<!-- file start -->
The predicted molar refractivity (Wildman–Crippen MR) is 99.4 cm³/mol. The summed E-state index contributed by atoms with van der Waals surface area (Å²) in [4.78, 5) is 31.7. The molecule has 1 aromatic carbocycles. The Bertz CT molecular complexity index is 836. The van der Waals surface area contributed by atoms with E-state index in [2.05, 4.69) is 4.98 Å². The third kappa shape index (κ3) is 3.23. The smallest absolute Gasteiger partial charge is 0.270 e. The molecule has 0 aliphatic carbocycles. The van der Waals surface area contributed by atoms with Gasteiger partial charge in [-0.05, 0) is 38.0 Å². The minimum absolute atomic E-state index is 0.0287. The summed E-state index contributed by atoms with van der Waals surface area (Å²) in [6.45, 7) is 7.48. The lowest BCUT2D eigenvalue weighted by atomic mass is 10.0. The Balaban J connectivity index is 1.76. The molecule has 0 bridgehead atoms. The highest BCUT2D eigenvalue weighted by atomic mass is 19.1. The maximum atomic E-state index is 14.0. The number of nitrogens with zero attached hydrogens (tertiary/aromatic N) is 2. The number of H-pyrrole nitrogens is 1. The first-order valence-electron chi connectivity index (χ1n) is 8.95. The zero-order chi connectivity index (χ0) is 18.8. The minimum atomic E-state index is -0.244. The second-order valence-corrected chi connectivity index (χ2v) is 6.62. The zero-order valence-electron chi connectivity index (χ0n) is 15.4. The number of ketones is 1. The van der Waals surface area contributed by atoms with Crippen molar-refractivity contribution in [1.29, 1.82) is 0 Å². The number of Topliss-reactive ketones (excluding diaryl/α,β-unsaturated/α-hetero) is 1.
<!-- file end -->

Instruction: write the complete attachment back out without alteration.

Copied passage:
The predicted molar refractivity (Wildman–Crippen MR) is 99.4 cm³/mol. The summed E-state index contributed by atoms with van der Waals surface area (Å²) in [4.78, 5) is 31.7. The molecule has 1 aromatic carbocycles. The Bertz CT molecular complexity index is 836. The van der Waals surface area contributed by atoms with E-state index in [2.05, 4.69) is 4.98 Å². The third kappa shape index (κ3) is 3.23. The smallest absolute Gasteiger partial charge is 0.270 e. The molecule has 0 aliphatic carbocycles. The van der Waals surface area contributed by atoms with Gasteiger partial charge in [-0.05, 0) is 38.0 Å². The minimum absolute atomic E-state index is 0.0287. The summed E-state index contributed by atoms with van der Waals surface area (Å²) in [6.45, 7) is 7.48. The lowest BCUT2D eigenvalue weighted by atomic mass is 10.0. The Balaban J connectivity index is 1.76. The molecule has 0 bridgehead atoms. The highest BCUT2D eigenvalue weighted by atomic mass is 19.1. The maximum atomic E-state index is 14.0. The number of nitrogens with zero attached hydrogens (tertiary/aromatic N) is 2. The number of H-pyrrole nitrogens is 1. The first-order valence-electron chi connectivity index (χ1n) is 8.95. The zero-order chi connectivity index (χ0) is 18.8. The minimum atomic E-state index is -0.244. The second-order valence-corrected chi connectivity index (χ2v) is 6.62. The zero-order valence-electron chi connectivity index (χ0n) is 15.4. The number of ketones is 1. The van der Waals surface area contributed by atoms with Crippen molar-refractivity contribution in [1.29, 1.82) is 0 Å². The number of Topliss-reactive ketones (excluding diaryl/α,β-unsaturated/α-hetero) is 1.